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Survey shows that gout patients prefer prescription medicine and natural remedies for gout. Researchers urge adopting a patient-centric approach to care.
The American College of Rheumatology (ACR) recommends that pharmacologic therapy for acute gout arthritis attacks be prescribed within 24 hours of onset, yet half of patients with gout are not prescribed urate-lowing therapy (ULT) by their physician and more than 50 percent turn to complementary and alternative therapies, according to a study published in the March 1 issue of BMC Complimentary and Alternative Medicine.
The study, a cross-sectional survey conducted by Jasvinder A. Singh, M.D., and colleagues from the University of Alabama, was designed to assess the prevalence of ULT use and adherence and patient preference for non-pharmacological interventions, such as cherry extract and diet modification.
Urate-lowering therapy (ULT) is the first line of defense for severe gout attacks and its use is associated with a decreased risk of repeated attacks, but its use in the initial phase can sometimes intensify the symptoms, which can contribute to a patient’s non-adherence to long-term treatment.
Because gout is associated with an increased risk of cardiovascular mortality, reducing serum urate levels is especially important. But patient adherence to medication has always been an issue and among patients with gout, medication adherence is among the lowest of all chronic conditions.
Brian Mandell, M.D., Ph.D., a rheumatologist with the Cleveland Clinic, points to a host of other reasons. In a continuing education course, Dr. Mandell agreed that urate-lowering therapy is too frequently prescribed, but allopurinol, is also often dosed too low to be effective.
There are other factors as well, but managing gout patients with comorbidities – such as diabetes, kidney and cardiovascular disease – makes treating gout even more difficult, Dr. Mandell writes.
The new study is based on the results of a survey of 499 gout patients, mean age 56.3 years with 74% being white males. Fifty seven percent (285) of the patients were prescribed urate-lowering therapy (allopurinol or febuxostat) and of those currently taking a ULT for gout (88%), 78% reported they were taking their ULT more than 80% of the time. In terms of their willingness to take ULT long-term, 56% agreed, but 24% preferred cherry extract and 16% felt they could manage gout flares with diet modification.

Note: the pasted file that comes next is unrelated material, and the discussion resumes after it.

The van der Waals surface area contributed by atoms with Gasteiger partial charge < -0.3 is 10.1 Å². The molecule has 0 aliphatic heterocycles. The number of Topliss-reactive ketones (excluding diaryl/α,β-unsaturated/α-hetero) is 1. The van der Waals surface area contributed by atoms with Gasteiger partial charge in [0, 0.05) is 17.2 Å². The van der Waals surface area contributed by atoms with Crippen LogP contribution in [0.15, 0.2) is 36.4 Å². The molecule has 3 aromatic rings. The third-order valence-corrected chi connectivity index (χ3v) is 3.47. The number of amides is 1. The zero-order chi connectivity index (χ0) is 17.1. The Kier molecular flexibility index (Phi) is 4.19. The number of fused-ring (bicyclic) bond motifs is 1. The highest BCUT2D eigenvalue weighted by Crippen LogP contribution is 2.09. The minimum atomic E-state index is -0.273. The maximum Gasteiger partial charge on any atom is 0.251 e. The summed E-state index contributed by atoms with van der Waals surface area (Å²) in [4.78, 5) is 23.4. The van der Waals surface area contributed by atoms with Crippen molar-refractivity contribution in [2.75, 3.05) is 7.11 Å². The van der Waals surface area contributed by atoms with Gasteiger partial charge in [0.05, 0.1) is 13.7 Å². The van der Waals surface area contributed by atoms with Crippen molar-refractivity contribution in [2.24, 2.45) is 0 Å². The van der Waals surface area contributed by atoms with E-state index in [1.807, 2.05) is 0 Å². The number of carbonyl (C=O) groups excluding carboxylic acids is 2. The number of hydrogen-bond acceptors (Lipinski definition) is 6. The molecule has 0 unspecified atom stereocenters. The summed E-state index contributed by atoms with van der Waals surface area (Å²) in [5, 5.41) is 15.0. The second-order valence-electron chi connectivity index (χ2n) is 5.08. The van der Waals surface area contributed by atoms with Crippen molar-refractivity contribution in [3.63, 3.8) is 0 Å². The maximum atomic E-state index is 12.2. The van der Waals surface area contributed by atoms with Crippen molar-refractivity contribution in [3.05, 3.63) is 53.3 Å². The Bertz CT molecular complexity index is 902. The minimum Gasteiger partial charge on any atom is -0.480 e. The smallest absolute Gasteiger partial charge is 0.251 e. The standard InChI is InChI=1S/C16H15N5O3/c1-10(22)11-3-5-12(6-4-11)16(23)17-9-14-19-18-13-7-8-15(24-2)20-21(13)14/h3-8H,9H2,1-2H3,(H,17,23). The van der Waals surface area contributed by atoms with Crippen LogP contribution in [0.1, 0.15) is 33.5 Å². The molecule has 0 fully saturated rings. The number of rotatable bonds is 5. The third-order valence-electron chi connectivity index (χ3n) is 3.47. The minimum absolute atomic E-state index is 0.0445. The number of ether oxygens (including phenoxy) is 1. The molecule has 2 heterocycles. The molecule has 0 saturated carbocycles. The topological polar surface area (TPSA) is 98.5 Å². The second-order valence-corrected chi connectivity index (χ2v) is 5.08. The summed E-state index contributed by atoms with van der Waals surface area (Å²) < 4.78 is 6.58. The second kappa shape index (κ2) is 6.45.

A large proportion of the patients in the study expressed a preference for non-pharmacological treatments for gout regardless of whether they were prescribed a ULT, which the researchers say, is an important finding.
“It is possible that discussing these non-pharmacological options during a clinic visit in a patient-centric approach can lead to setting of common goals by a patient-physician team that may lead to higher patient satisfaction and possibly more success in achieving treatment goals,” the researchers wrote.
|• Meat• Alcohol• Seafood• Sugar-sweetened drinks• Foods rich in fructose• Purine-rich vegetables||• Allopurinol• Febuxostat• Probenecid • Pegloticase|
Jasvinder A. Singh, Nipam Shah and N. Lawrence Edwards. “A cross-sectional internet-based patient survey of the management strategies for gout,” BMC Complementary and Alternative Medicine. March 1, 2016. DOI: 10.1186/s12906-016-1067-3.
"Biologics in the Treatment of Gout – Bringing High-Tech Therapies to an Ancient Disease," Brian F. Mandell, MD, PhD. Cleveland Clinic Center for Continuing Education
Dinesh Khanna, Puja P. Khanna, et al. “2012 American College of Rheumatology Guidelines for Management of Gout. Part 2: Therapy and Antiinflammatory Prophylaxis of Acute Gouty Arthritis,” Arthritis Care & Research. Vol. 64, No. 10, October 2012. DOI 10.1002/acr.21773